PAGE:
Experience the beautiful signs of emerging life after the long rest of Maine's winter.
Date: May 13-19, 2018
Levels: Intermediate, Advanced
Workshop Fee: $1,135
Class Size: 14
Captivate yourself in an outdoor adventure through the four seasons in the Midcoast. Spring, the dawn of a new cycle, is the season of the lupine and Neal Parent has been photographing this wonderland for over 35 years. This workshop focuses on the beauty that the first signs of emerging life express after the long rest of winter’s dormancy. Students learn to conquer the challenges that arise from creating images during this season. Flat contrast, morning fog, cool temperatures and finding that unique photo are just a few of the topics covered in this class. Through in-class instruction, field trips, and critiques, students discover the ease of photographing while creating breathtaking images during the spring season. The split of field and lab discussion complement each other as creating new images and properly processing them is the key to this workshop.
Prerequisite: Students should be comfortable with their camera in manual mode.
Class needs: This workshop will be held in a non-digital classroom, a laptop for image editing
and processing will be required.
Winter/Spring lodging and meal package available for $475. Includes breakfast and lunch Monday – Friday. Dinner services are not available during our Winter/Spring session. Meal plan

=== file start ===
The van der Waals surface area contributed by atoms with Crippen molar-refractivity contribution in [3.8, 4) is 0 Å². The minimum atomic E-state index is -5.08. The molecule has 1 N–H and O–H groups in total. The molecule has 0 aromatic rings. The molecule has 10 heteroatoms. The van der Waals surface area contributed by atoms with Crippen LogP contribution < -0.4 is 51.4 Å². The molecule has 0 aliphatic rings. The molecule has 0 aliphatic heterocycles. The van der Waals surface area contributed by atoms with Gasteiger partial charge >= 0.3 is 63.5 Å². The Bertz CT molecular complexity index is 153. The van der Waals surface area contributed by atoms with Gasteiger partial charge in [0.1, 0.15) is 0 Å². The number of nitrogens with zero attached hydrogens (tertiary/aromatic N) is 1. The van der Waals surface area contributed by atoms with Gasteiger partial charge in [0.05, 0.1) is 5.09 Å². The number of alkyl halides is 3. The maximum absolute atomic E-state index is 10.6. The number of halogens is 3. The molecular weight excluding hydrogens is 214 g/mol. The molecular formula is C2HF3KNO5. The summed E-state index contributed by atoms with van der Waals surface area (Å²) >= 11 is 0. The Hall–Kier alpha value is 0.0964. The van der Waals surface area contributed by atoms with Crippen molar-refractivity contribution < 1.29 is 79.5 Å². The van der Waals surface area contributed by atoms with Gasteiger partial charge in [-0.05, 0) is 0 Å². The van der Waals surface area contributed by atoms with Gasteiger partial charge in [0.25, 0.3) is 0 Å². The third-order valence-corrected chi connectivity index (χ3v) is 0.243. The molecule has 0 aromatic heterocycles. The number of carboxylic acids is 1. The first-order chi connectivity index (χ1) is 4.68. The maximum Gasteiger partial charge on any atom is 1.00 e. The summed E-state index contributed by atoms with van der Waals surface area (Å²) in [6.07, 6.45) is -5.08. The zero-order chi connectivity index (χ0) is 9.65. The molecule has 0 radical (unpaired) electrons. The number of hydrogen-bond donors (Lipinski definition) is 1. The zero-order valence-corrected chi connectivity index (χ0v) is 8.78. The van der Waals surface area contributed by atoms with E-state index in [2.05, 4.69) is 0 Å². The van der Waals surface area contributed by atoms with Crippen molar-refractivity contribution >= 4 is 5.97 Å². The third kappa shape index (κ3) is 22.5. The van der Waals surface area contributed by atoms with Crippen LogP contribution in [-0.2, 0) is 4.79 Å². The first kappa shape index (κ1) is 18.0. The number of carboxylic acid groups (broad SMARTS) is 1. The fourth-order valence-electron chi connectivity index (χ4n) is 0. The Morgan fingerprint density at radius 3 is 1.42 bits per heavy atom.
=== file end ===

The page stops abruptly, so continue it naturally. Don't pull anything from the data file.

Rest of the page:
(mandatory) without lodging is $125
Image Credits: Neil Parent
Instructor: Neal Parent
A professional photographer for over thirty-five years, Neal Parent started his career as a photojournalist for a small mid-coast Maine newspaper. Although his primary subject has been the coast of Maine – its waters, landscapes, boats and people; in recent years, his work has expanded to include Florida, Wyoming, and Montana.
Most recently Neal has held workshops in Paris, Canada, the Caribbean, and in China. The workshops now include beginner’s digital photography offering instructions in how to use your digital camera’s many settings. Neal encourages students to shoot in manual mode, and how to get the most out of the image. Each student also will benefit from the daily critiques that Neal feels is so important in learning to use their cameras.